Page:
Test all these wars and operations since 1962 against the basic laws and parameters of armed conflict that Hyten talks about (military necessity, distinction, proportionality and unnecessary suffering/humanity). Would any of the conflicts pass muster?  And yet, none of them have been questioned then or till date. Not only that; the politico-military thought has not been collectively applied for a solution to the ongoing border disputes of our country with our two nuclear-tipped neighbours.

Leave alone armed conflicts with potential enemies, our approach has been ostrich-like even in dealing with intrusions and natural calamities, like the December 2001 attack on parliament, November 2008 Mumbai terrorist attacks and the tsunami in 2004. Every time there is a fresh crisis, we grapple to firefight and then forget about it till another fresh episode. While other countries are discussing and debating the dangers of a nuclear-armed Pakistan, we prefer to close our eyes to the danger. This, despite discordant voices from Pakistan talking about using tactical nuclear weapons in case of India using the Cold Start Doctrine. What if Pakistan’s tactical nukes get out of hand?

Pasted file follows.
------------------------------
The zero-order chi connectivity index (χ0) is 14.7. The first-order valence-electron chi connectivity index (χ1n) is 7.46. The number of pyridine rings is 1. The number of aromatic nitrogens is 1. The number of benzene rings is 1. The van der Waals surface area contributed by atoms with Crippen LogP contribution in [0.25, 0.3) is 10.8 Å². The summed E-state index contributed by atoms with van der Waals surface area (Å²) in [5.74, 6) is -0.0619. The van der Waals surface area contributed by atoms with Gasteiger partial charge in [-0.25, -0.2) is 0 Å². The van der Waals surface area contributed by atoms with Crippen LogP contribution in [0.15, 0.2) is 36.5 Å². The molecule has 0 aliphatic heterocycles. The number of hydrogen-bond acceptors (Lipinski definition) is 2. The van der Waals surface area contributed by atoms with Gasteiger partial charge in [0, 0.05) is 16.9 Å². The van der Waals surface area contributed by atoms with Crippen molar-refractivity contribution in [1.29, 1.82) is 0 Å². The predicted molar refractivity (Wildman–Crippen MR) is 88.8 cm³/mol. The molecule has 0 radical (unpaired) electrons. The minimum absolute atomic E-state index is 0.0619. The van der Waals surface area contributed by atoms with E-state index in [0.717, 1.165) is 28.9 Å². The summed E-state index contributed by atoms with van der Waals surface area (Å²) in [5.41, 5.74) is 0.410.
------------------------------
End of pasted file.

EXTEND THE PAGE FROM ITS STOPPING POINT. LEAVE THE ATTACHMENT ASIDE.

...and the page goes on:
On the contrary, see how the US has evolved since the 9/11 attacks in 2001 and the Hurricane Katrina disaster in 2005. The US has a chain of command and a continuity of government plan worked out in case of the top leadership being neutralised in an attack. Similarly, they have the search and rescue drill, medical response and a well thought out and rehearsed counter response firmly in place.

Hyten, while talking of the laws of armed conflict, said that these had been drawn from ancient laws such as the Book of Manu of the Hindus and The Art of War of Sun Tsu from China.  While the US has drawn from our ancient civilisation, we remain oblivious to its importance.

In order to send the message home to our lawmakers, perhaps an Indian version of the chilling History Channel documentary The Day After Disaster should be screened in the parliament. The US documentary takes an in-depth look at the hypothetical after-effects of a massive disaster, such as the detonation of a nuclear bomb in the US capital.

Kanwar Sandhu is a former journalist and a defence analyst. He is a member of the Punjab State Legislative Assembly.

  • alok asthana

    Armed forces must get to work like the police does. In case of a crime, the police HAS to do some things, and CANNOT do other things. All is laid down in Cr P C and various other instructions. If a cognisable offence has been committed, even the PM can not order that FIR is not to be lodged. But the functioning of army is totally dependent of orders from Def Secy. Here I am making the point that like the police, the tasks and duties of army must be laid down. If anyone , PM or RM, violates that, army should be entitled to refuse. Whether they do or not is another matter.